Moneyization Part Thirty-seven
Moneyization: The global financial phenomenon of individuals and businesses moving their funds to monies in which they have the highest confidence, or money in which they have a higher store of faith.
Or, The Vote of the Markets
To the joy of day traders, the Federal Reserve Open Market Committee, the rate setting arm of U.S. Federal Reserve, announced again their lack of commitment to sound money. For a day U.S. equity markets were filled with joy and short covering. FOMC statement, released after their meeting, suggested diligence on inflation(wink, wink), and suggested some concern for weakening U.S. economy. Easier U.S. monetary policy may require just one more indication of the collapsing U.S. housing industry and could be only one committee vote away.
U.S. monetary policy continues to be set as if the U.S. lives in economic isolation from rest of the world. Investors, consumers, governments outside the U.S. simply remain outside the analysis of the U.S. economic situation. Despite the downplay by many cable news gurus, the U.S. mortgage & housing bubble is pushing the U.S. economy into recession. Canadian recession will follow shortly thereafter. The second major asset bubble bust in seven years is now about to crush the U.S. economy. This focus on solely domestic concerns means the Federal Reserve might attempt to lower interest rates. Such an action would ignore the response of the forex market and foreign investors. U.S. dollar would slump immediately to a new low, and likely ignite the Gold market.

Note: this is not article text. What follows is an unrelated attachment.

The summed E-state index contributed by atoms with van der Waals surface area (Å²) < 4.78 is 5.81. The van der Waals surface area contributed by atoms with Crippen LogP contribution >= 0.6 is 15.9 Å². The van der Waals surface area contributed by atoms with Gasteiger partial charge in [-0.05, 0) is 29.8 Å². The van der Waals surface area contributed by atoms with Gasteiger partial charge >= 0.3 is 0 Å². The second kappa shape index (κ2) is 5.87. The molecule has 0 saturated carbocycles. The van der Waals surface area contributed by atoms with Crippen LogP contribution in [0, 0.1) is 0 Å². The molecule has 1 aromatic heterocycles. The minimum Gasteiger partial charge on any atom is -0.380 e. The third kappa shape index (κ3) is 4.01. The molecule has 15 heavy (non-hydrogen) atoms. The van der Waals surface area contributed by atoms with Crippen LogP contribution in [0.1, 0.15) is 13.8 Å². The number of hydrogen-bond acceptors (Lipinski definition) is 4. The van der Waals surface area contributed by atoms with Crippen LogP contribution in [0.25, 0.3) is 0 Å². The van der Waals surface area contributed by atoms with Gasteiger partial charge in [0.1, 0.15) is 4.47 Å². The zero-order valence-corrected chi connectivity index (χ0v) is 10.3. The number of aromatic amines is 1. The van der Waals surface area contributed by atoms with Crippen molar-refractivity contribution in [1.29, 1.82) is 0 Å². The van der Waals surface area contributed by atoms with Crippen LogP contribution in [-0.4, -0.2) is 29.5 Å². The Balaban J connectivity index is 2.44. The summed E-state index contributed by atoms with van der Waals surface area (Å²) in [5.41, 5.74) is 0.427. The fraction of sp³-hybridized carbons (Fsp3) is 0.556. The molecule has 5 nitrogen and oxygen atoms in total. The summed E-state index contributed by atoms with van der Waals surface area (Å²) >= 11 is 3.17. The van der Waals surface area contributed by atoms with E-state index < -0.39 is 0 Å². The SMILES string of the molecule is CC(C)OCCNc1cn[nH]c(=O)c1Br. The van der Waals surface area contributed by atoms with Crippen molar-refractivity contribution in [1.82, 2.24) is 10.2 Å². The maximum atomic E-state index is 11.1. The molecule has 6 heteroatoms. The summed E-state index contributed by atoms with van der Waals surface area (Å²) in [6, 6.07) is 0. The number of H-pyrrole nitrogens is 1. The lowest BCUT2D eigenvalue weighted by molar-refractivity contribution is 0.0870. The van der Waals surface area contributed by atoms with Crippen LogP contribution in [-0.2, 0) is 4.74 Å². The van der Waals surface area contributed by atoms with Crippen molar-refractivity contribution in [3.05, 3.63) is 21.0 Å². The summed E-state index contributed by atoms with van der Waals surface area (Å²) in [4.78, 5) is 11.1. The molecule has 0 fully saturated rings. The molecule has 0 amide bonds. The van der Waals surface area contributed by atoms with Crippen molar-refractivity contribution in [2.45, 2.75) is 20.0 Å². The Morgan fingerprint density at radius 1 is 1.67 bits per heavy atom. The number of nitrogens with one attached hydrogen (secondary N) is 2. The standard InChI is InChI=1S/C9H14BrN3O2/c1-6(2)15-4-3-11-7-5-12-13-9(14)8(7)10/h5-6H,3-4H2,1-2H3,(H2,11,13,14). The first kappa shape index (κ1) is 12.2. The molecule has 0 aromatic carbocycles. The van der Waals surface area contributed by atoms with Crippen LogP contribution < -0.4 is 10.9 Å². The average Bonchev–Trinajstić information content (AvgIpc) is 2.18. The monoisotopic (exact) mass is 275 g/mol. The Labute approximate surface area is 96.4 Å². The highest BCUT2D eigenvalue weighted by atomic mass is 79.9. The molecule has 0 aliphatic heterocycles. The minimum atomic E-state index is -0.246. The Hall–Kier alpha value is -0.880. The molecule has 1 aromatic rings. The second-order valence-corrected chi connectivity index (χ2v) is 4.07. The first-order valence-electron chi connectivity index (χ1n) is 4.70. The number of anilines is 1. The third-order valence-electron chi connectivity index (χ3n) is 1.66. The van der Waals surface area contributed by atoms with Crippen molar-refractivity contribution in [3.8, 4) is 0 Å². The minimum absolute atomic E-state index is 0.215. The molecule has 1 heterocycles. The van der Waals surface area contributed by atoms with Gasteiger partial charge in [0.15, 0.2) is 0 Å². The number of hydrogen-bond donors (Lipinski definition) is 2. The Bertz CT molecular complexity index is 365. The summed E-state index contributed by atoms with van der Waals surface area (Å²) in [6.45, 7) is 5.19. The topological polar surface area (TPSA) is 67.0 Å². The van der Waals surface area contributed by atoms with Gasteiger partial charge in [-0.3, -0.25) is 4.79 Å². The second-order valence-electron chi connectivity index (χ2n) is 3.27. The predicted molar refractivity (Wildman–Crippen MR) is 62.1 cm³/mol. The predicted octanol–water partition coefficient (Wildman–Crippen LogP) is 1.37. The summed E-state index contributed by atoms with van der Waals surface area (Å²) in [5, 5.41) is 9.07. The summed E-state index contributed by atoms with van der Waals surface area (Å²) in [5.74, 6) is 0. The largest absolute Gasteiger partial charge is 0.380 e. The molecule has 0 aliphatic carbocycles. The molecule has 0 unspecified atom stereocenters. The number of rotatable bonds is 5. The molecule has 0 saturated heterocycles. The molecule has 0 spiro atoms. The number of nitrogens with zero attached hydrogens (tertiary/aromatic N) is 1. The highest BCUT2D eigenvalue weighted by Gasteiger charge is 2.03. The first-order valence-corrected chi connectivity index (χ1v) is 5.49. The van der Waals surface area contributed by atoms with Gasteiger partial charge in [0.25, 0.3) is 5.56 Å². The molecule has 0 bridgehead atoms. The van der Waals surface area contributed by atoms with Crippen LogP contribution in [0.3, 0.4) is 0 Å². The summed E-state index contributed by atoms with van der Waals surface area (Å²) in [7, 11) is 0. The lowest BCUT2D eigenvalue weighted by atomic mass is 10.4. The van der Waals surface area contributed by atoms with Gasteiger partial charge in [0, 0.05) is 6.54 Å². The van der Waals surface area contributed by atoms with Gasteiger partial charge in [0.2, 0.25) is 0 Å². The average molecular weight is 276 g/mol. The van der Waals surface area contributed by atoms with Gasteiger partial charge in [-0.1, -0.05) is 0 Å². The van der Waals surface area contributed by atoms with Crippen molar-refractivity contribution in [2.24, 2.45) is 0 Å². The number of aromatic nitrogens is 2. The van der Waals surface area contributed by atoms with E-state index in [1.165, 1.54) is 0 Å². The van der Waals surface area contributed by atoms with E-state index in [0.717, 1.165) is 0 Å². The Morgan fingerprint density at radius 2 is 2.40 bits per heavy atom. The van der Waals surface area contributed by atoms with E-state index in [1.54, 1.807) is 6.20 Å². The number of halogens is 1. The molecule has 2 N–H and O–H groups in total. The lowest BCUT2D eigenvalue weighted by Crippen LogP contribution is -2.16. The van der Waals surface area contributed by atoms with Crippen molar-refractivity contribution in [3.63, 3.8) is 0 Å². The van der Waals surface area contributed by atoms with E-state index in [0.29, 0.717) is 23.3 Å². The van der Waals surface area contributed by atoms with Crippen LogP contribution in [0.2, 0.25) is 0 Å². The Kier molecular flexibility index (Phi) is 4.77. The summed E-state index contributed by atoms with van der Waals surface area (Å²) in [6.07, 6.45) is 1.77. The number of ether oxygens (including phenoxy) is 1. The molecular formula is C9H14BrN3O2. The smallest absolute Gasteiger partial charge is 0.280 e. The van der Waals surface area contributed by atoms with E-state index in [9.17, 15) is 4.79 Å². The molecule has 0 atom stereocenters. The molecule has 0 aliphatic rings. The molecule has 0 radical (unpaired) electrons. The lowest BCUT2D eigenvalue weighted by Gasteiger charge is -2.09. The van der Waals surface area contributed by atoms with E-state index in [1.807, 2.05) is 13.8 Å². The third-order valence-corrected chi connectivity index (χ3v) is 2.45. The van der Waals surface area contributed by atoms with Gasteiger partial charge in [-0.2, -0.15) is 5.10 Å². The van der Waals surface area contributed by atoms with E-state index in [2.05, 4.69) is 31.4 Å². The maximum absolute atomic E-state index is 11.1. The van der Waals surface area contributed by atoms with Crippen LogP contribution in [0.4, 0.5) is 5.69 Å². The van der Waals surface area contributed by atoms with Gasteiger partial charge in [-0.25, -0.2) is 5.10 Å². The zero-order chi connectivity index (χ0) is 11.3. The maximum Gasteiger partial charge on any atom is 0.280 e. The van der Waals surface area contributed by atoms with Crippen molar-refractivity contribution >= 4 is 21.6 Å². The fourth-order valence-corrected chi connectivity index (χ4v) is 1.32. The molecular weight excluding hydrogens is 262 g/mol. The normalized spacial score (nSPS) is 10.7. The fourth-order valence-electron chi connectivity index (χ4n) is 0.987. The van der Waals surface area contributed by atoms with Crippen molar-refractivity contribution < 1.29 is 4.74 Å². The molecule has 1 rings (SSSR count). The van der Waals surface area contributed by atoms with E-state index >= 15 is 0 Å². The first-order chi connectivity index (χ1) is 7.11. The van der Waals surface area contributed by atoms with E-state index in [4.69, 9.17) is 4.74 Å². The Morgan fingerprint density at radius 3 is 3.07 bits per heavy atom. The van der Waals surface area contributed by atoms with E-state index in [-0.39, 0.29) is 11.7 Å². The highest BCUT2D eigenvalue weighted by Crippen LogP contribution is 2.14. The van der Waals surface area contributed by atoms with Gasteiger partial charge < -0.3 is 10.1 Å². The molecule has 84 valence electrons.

While the Federal Reserve was winking and Street analysts were rationalizing, the forex markets were voting on the U.S. dollar. That first chart is of a proprietary measure of the U.S.$'s value based on the median value change versus eleven major national monies. Due to the method of construction, it is a better measure of central tendency of the trend than the popular dollar indices. As is readily apparent from the first chart, the U.S.$ is approaching a new cycle low versus the important monies of the world. Such a development would likely set the stage for the entire Gold/Silver/Gold stock complex to move upward in a new leg in the bull market.